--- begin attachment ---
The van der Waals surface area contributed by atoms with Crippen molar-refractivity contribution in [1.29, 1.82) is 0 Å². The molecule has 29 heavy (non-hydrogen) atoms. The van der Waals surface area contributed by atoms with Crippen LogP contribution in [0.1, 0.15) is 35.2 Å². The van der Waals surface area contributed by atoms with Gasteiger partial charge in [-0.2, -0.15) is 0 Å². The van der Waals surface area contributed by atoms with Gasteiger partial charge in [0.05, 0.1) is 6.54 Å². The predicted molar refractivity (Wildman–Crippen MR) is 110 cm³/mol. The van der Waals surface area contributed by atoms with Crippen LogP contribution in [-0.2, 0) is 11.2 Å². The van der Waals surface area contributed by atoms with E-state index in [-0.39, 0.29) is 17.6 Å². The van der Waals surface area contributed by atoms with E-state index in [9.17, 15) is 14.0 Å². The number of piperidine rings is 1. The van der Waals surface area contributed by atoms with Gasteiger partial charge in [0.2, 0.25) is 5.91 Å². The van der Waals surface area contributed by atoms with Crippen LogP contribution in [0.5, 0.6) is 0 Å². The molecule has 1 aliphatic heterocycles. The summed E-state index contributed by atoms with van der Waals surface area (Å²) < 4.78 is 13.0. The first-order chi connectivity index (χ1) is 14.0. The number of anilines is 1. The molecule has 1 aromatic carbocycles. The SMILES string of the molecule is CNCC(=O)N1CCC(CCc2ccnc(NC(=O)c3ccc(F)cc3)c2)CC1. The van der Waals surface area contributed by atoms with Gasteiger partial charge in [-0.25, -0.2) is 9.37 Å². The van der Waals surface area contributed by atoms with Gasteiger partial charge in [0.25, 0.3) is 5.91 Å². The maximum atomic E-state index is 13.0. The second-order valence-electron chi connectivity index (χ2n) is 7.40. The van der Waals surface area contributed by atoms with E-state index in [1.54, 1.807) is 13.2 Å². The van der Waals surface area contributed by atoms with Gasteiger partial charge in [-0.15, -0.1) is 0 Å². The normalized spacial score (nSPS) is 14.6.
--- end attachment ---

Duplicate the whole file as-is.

The van der Waals surface area contributed by atoms with Crippen molar-refractivity contribution in [1.29, 1.82) is 0 Å². The molecule has 29 heavy (non-hydrogen) atoms. The van der Waals surface area contributed by atoms with Crippen LogP contribution in [0.1, 0.15) is 35.2 Å². The van der Waals surface area contributed by atoms with Gasteiger partial charge in [-0.2, -0.15) is 0 Å². The van der Waals surface area contributed by atoms with Gasteiger partial charge in [0.05, 0.1) is 6.54 Å². The predicted molar refractivity (Wildman–Crippen MR) is 110 cm³/mol. The van der Waals surface area contributed by atoms with Crippen LogP contribution in [-0.2, 0) is 11.2 Å². The van der Waals surface area contributed by atoms with E-state index in [-0.39, 0.29) is 17.6 Å². The van der Waals surface area contributed by atoms with E-state index in [9.17, 15) is 14.0 Å². The number of piperidine rings is 1. The van der Waals surface area contributed by atoms with Gasteiger partial charge in [0.2, 0.25) is 5.91 Å². The van der Waals surface area contributed by atoms with Crippen LogP contribution in [0.5, 0.6) is 0 Å². The molecule has 1 aliphatic heterocycles. The summed E-state index contributed by atoms with van der Waals surface area (Å²) < 4.78 is 13.0. The first-order chi connectivity index (χ1) is 14.0. The number of anilines is 1. The molecule has 1 aromatic carbocycles. The SMILES string of the molecule is CNCC(=O)N1CCC(CCc2ccnc(NC(=O)c3ccc(F)cc3)c2)CC1. The van der Waals surface area contributed by atoms with Gasteiger partial charge in [-0.25, -0.2) is 9.37 Å². The van der Waals surface area contributed by atoms with Gasteiger partial charge in [0.25, 0.3) is 5.91 Å². The maximum atomic E-state index is 13.0. The second-order valence-electron chi connectivity index (χ2n) is 7.40. The van der Waals surface area contributed by atoms with E-state index in [1.54, 1.807) is 13.2 Å². The van der Waals surface area contributed by atoms with Gasteiger partial charge in [-0.15, -0.1) is 0 Å². The normalized spacial score (nSPS) is 14.6.